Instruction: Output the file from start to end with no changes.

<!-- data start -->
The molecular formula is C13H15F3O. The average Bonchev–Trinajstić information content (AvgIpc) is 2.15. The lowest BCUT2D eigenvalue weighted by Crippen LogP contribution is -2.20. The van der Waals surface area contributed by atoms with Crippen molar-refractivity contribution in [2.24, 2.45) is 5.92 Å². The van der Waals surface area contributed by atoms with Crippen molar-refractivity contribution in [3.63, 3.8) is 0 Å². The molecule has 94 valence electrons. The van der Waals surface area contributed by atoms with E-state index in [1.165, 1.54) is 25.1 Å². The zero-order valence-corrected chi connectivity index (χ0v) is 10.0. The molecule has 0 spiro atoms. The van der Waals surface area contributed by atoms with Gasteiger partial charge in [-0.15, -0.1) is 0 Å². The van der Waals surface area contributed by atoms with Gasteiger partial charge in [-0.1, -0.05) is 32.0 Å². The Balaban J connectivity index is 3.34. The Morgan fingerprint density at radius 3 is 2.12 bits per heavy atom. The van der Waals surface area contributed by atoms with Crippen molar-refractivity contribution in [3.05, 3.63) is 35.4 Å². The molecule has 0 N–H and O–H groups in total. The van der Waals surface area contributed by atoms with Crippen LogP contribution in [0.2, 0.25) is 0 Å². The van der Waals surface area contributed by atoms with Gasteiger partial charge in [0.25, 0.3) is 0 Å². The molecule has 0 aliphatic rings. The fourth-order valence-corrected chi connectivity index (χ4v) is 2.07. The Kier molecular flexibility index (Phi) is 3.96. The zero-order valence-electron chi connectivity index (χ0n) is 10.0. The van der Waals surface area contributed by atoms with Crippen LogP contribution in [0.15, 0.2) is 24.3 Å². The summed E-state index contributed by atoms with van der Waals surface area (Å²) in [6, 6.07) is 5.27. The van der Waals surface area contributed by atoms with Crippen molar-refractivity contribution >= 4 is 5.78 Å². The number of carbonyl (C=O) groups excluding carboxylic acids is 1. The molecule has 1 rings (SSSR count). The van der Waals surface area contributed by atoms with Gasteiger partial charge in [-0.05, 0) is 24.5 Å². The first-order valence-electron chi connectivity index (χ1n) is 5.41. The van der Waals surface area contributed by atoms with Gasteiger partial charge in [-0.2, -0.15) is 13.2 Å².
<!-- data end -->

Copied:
The molecular formula is C13H15F3O. The average Bonchev–Trinajstić information content (AvgIpc) is 2.15. The lowest BCUT2D eigenvalue weighted by Crippen LogP contribution is -2.20. The van der Waals surface area contributed by atoms with Crippen molar-refractivity contribution in [2.24, 2.45) is 5.92 Å². The van der Waals surface area contributed by atoms with Crippen molar-refractivity contribution in [3.63, 3.8) is 0 Å². The molecule has 94 valence electrons. The van der Waals surface area contributed by atoms with E-state index in [1.165, 1.54) is 25.1 Å². The zero-order valence-corrected chi connectivity index (χ0v) is 10.0. The molecule has 0 spiro atoms. The van der Waals surface area contributed by atoms with Gasteiger partial charge in [-0.15, -0.1) is 0 Å². The van der Waals surface area contributed by atoms with Gasteiger partial charge in [-0.1, -0.05) is 32.0 Å². The Balaban J connectivity index is 3.34. The Morgan fingerprint density at radius 3 is 2.12 bits per heavy atom. The van der Waals surface area contributed by atoms with Crippen molar-refractivity contribution in [3.05, 3.63) is 35.4 Å². The molecule has 0 N–H and O–H groups in total. The van der Waals surface area contributed by atoms with Crippen LogP contribution in [0.2, 0.25) is 0 Å². The van der Waals surface area contributed by atoms with Gasteiger partial charge in [0.25, 0.3) is 0 Å². The molecule has 0 aliphatic rings. The fourth-order valence-corrected chi connectivity index (χ4v) is 2.07. The Kier molecular flexibility index (Phi) is 3.96. The zero-order valence-electron chi connectivity index (χ0n) is 10.0. The van der Waals surface area contributed by atoms with Crippen LogP contribution in [0.15, 0.2) is 24.3 Å². The summed E-state index contributed by atoms with van der Waals surface area (Å²) in [6, 6.07) is 5.27. The van der Waals surface area contributed by atoms with Crippen molar-refractivity contribution >= 4 is 5.78 Å². The number of carbonyl (C=O) groups excluding carboxylic acids is 1. The molecule has 1 rings (SSSR count). The van der Waals surface area contributed by atoms with Gasteiger partial charge in [-0.05, 0) is 24.5 Å². The first-order valence-electron chi connectivity index (χ1n) is 5.41. The van der Waals surface area contributed by atoms with Gasteiger partial charge in [-0.2, -0.15) is 13.2 Å².